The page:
Chief Justice Roy Moore took his white robes into his own hands today and ordered a stop to same-sex-marriages in the state of Alabama despite the fact that any ban would violate the United States Supreme Court ruling last June in the Obergefell v. Hodges case that made same-sex marriage legal nationwide.
Chief Justice Roy Moore issued an order today saying that a ruling issued last March by the Alabama Supreme Court remains in effect and that probate judges “have a ministerial duty not to issue any marriage license contrary” to Alabama’s law and constitutional amendment banning same-sex marriage.
In a four-page administrative order, Moore said the conflict between the state court ruling and the U.S. Supreme Court ruling in June has caused “confusion and uncertainty” among probate judges.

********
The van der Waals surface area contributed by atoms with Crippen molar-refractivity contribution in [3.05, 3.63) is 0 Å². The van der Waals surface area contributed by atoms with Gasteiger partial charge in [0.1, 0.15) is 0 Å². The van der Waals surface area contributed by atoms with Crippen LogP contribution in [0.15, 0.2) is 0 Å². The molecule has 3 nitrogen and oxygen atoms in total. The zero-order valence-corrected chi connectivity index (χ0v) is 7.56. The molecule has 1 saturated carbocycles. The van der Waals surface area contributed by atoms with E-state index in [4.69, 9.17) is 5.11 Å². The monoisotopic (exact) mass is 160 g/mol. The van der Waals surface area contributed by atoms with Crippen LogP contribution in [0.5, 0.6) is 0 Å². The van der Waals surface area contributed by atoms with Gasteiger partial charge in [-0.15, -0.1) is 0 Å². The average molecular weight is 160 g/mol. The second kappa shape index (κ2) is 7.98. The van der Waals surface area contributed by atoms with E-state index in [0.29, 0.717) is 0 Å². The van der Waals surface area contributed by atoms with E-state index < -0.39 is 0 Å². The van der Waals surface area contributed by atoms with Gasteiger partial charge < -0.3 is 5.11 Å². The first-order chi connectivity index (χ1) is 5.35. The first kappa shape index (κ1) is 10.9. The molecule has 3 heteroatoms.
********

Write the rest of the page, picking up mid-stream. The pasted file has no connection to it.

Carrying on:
Moore said he issued the order today in his role as administrative head of the state court system. He quoted a state law that says the chief justice is empowered to “take affirmative and appropriate action to correct or alleviate any condition or situation adversely affecting the administration of justice within the state.”
Moore wrote that since the U.S. Supreme Court ruling that many Alabama probate judges are issuing marriage licenses to same-sex couples, while others are issuing licenses only to opposite-sex couples or not issuing licenses at all.
On January 28, 2015, the Southern Poverty Law Center filed a judicial ethics complaint against Moore, stating that he had publicly commented on pending same-sex marriage cases and encouraged state officials and judges to ignore federal court rulings overturning bans on same-sex marriage.
That case is till pending.